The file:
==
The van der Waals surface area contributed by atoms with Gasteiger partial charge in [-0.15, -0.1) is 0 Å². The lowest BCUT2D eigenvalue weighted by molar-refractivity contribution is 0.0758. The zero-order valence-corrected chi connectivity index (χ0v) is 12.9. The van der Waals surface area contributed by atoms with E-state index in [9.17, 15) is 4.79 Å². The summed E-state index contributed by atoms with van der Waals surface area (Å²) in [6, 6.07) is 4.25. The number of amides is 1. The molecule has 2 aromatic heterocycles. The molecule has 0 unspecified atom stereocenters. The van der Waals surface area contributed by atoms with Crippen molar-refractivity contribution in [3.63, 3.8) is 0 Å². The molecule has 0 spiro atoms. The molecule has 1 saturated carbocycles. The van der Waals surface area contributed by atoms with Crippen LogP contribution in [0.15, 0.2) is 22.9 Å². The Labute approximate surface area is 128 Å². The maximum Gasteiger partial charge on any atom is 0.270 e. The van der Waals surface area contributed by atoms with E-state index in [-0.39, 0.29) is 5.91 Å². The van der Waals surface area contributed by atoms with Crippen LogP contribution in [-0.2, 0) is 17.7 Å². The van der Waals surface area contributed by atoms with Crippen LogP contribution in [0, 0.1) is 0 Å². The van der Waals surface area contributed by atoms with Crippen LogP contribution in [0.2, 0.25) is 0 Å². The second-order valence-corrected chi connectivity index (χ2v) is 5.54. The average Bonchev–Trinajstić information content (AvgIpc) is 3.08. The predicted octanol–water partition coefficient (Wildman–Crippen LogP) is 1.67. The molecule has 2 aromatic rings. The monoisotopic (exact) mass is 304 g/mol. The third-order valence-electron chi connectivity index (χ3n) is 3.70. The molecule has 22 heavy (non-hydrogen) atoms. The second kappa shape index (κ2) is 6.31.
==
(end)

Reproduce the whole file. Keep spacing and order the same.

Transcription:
The van der Waals surface area contributed by atoms with Gasteiger partial charge in [-0.15, -0.1) is 0 Å². The lowest BCUT2D eigenvalue weighted by molar-refractivity contribution is 0.0758. The zero-order valence-corrected chi connectivity index (χ0v) is 12.9. The van der Waals surface area contributed by atoms with E-state index in [9.17, 15) is 4.79 Å². The summed E-state index contributed by atoms with van der Waals surface area (Å²) in [6, 6.07) is 4.25. The number of amides is 1. The molecule has 2 aromatic heterocycles. The molecule has 0 unspecified atom stereocenters. The van der Waals surface area contributed by atoms with Crippen molar-refractivity contribution in [3.63, 3.8) is 0 Å². The molecule has 0 spiro atoms. The molecule has 1 saturated carbocycles. The van der Waals surface area contributed by atoms with Crippen LogP contribution in [0.15, 0.2) is 22.9 Å². The Labute approximate surface area is 128 Å². The maximum Gasteiger partial charge on any atom is 0.270 e. The van der Waals surface area contributed by atoms with E-state index in [-0.39, 0.29) is 5.91 Å². The van der Waals surface area contributed by atoms with Crippen LogP contribution in [-0.2, 0) is 17.7 Å². The van der Waals surface area contributed by atoms with Crippen LogP contribution in [0, 0.1) is 0 Å². The van der Waals surface area contributed by atoms with Crippen LogP contribution in [0.2, 0.25) is 0 Å². The second-order valence-corrected chi connectivity index (χ2v) is 5.54. The average Bonchev–Trinajstić information content (AvgIpc) is 3.08. The predicted octanol–water partition coefficient (Wildman–Crippen LogP) is 1.67. The molecule has 2 aromatic rings. The monoisotopic (exact) mass is 304 g/mol. The third-order valence-electron chi connectivity index (χ3n) is 3.70. The molecule has 22 heavy (non-hydrogen) atoms. The second kappa shape index (κ2) is 6.31.